CoStar Market Insights: Slowdown in Rent Growth Cools Portland Apt. Investment Levels
|Jared Kadry is a Market Analyst with CoStar Market Analytics.|
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Slowdown in Rent Growth Cools Apt. Sales
Institutional and local investors alike had the Rose City on their radars earlier in this cycle, mostly due to the strong apartment fundamentals and robust rent growth, but high yields Class A and B properties have mostly become a thing of the past.
Annual multifamily sales volume in 2016 marked a cycle high and cap rates for 4 & 5 Star product were some of the tightest on record. However, sales volume in 2017 is on pace to be much lower than last year’s, with first quarter volume amounting to about half of the apartment sales from first quarter 2016. Much of this can be attributed to external factors such as interest rate hikes, but local trends such as the significant slowdown in rent growth have also caught the attention of investors.
Portland enjoyed the strongest apartment rent growth among US markets in 2015, but has decelerated significantly over the last two years due to supply-driven vacancies, especially in the urban core.
Despite this slowdown, multifamily remains the preferred asset type in Portland for investors, with office being a distant second at around half the sales volume in 2016.
Although Sales Volume Falls, Pricing Still Moving Up
Somewhat surprisingly given the slowdown in sales, pricing for apartment properties is still on the rise in Portland. In Goose Hollow, Liberty Mutual and Security Properties formed a joint-venture and paid $47.5 million ($355,000/unit), at a 4.3% cap rate, for the 134-unit Modera Goose Hollow complex. Mill Creek Residential developed the property in 2015 and sold it shortly after it was stabilized.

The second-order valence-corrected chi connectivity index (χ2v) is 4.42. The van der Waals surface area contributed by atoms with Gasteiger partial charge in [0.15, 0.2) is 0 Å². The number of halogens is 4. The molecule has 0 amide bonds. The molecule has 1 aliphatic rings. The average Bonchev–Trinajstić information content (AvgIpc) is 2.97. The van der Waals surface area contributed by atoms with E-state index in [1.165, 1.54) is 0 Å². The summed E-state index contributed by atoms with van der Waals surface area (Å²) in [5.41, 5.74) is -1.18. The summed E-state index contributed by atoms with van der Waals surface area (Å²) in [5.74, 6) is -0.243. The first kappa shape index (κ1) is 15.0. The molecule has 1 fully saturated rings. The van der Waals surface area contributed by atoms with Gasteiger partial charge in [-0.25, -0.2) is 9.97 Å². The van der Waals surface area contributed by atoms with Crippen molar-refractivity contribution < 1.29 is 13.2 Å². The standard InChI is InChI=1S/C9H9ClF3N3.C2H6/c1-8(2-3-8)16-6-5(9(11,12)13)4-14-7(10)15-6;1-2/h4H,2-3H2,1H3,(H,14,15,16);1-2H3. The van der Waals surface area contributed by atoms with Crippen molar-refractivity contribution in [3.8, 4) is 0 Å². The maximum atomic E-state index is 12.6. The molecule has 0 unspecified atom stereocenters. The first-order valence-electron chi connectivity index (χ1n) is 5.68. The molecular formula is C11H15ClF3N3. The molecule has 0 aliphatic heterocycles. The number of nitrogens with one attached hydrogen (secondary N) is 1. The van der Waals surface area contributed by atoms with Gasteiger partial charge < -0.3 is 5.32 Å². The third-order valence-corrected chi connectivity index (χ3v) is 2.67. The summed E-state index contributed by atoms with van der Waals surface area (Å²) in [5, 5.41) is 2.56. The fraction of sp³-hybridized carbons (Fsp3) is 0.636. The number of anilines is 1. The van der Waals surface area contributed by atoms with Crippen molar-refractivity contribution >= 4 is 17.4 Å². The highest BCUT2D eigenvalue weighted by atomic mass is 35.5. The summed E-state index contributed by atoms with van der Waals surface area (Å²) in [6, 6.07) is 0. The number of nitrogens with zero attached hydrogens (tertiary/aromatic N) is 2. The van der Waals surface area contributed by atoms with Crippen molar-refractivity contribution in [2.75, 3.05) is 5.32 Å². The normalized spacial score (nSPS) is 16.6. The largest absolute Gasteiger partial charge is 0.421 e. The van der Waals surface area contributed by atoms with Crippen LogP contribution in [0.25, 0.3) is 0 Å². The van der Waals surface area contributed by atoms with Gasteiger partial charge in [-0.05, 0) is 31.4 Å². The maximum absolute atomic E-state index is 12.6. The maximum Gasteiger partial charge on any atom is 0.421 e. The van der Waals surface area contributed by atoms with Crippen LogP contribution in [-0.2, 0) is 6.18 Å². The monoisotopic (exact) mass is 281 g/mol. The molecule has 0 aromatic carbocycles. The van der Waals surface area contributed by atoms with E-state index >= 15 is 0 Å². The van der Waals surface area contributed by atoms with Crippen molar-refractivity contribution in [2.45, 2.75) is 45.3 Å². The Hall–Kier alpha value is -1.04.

Foreign investment has also made its way to the region. In December 2016, Thai-based Land and Houses paid $127 million ($446,000/unit), at a 3.8% cap rate, for the newly built YARD in Kerns. The property was reportedly less than 50% occupied when sold, highly unusual for such an expensive deal.
Multifamily investment activity over the last year has been concentrated in Portland’s suburban areas, especially the Sunset Corridor and Vancouver. The nearby Hillsboro market has also experienced high levels of institutional investment volume thanks to a few large trades, and Vancouver has seen a good mix of local and institutional players.
In the region’s largest multifamily property sale over the last 12 months, Invesco and Holland Partner Group combined to pay $140 million ($247,000/unit), at a 4% cap rate, for the 566-unit LaSalle Apartments in Beaverton in November 2016. The asset was reportedly 95% occupied when sold and is a great example of how tight cap rates are not unique to the urban core.